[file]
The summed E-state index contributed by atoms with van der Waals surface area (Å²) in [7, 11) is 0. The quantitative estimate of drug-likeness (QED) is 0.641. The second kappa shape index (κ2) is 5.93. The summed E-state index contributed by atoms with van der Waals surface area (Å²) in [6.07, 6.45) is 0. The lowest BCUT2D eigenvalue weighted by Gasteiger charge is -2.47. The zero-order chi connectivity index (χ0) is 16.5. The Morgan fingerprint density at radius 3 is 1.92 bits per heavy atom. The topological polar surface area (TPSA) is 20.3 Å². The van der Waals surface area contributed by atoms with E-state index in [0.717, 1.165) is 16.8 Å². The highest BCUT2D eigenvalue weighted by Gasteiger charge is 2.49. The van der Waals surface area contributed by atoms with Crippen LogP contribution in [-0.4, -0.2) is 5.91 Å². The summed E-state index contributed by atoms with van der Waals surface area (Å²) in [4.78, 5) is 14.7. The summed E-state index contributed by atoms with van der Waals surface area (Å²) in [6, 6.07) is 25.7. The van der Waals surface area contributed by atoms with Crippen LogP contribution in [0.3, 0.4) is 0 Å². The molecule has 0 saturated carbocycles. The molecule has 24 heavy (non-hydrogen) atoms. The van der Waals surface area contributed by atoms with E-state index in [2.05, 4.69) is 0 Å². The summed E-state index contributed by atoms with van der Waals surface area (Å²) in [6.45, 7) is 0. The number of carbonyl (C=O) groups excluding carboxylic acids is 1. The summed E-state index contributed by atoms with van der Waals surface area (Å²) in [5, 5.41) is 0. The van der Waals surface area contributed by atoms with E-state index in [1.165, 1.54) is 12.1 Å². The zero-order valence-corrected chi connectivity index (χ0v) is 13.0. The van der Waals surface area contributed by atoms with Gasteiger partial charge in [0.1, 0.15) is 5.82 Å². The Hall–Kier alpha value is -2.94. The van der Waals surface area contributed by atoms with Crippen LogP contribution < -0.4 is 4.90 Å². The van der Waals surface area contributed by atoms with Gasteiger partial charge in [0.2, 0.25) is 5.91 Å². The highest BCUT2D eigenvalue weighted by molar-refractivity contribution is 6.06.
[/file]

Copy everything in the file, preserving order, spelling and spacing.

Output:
The summed E-state index contributed by atoms with van der Waals surface area (Å²) in [7, 11) is 0. The quantitative estimate of drug-likeness (QED) is 0.641. The second kappa shape index (κ2) is 5.93. The summed E-state index contributed by atoms with van der Waals surface area (Å²) in [6.07, 6.45) is 0. The lowest BCUT2D eigenvalue weighted by Gasteiger charge is -2.47. The zero-order chi connectivity index (χ0) is 16.5. The Morgan fingerprint density at radius 3 is 1.92 bits per heavy atom. The topological polar surface area (TPSA) is 20.3 Å². The van der Waals surface area contributed by atoms with E-state index in [0.717, 1.165) is 16.8 Å². The highest BCUT2D eigenvalue weighted by Gasteiger charge is 2.49. The van der Waals surface area contributed by atoms with Crippen LogP contribution in [-0.4, -0.2) is 5.91 Å². The summed E-state index contributed by atoms with van der Waals surface area (Å²) in [4.78, 5) is 14.7. The summed E-state index contributed by atoms with van der Waals surface area (Å²) in [6, 6.07) is 25.7. The van der Waals surface area contributed by atoms with Crippen LogP contribution in [0.3, 0.4) is 0 Å². The molecule has 0 saturated carbocycles. The molecule has 24 heavy (non-hydrogen) atoms. The van der Waals surface area contributed by atoms with E-state index in [2.05, 4.69) is 0 Å². The summed E-state index contributed by atoms with van der Waals surface area (Å²) in [6.45, 7) is 0. The number of carbonyl (C=O) groups excluding carboxylic acids is 1. The summed E-state index contributed by atoms with van der Waals surface area (Å²) in [5, 5.41) is 0. The van der Waals surface area contributed by atoms with E-state index in [1.165, 1.54) is 12.1 Å². The zero-order valence-corrected chi connectivity index (χ0v) is 13.0. The van der Waals surface area contributed by atoms with Gasteiger partial charge in [0.1, 0.15) is 5.82 Å². The Hall–Kier alpha value is -2.94. The van der Waals surface area contributed by atoms with Crippen LogP contribution < -0.4 is 4.90 Å². The van der Waals surface area contributed by atoms with Gasteiger partial charge in [0.2, 0.25) is 5.91 Å². The highest BCUT2D eigenvalue weighted by molar-refractivity contribution is 6.06.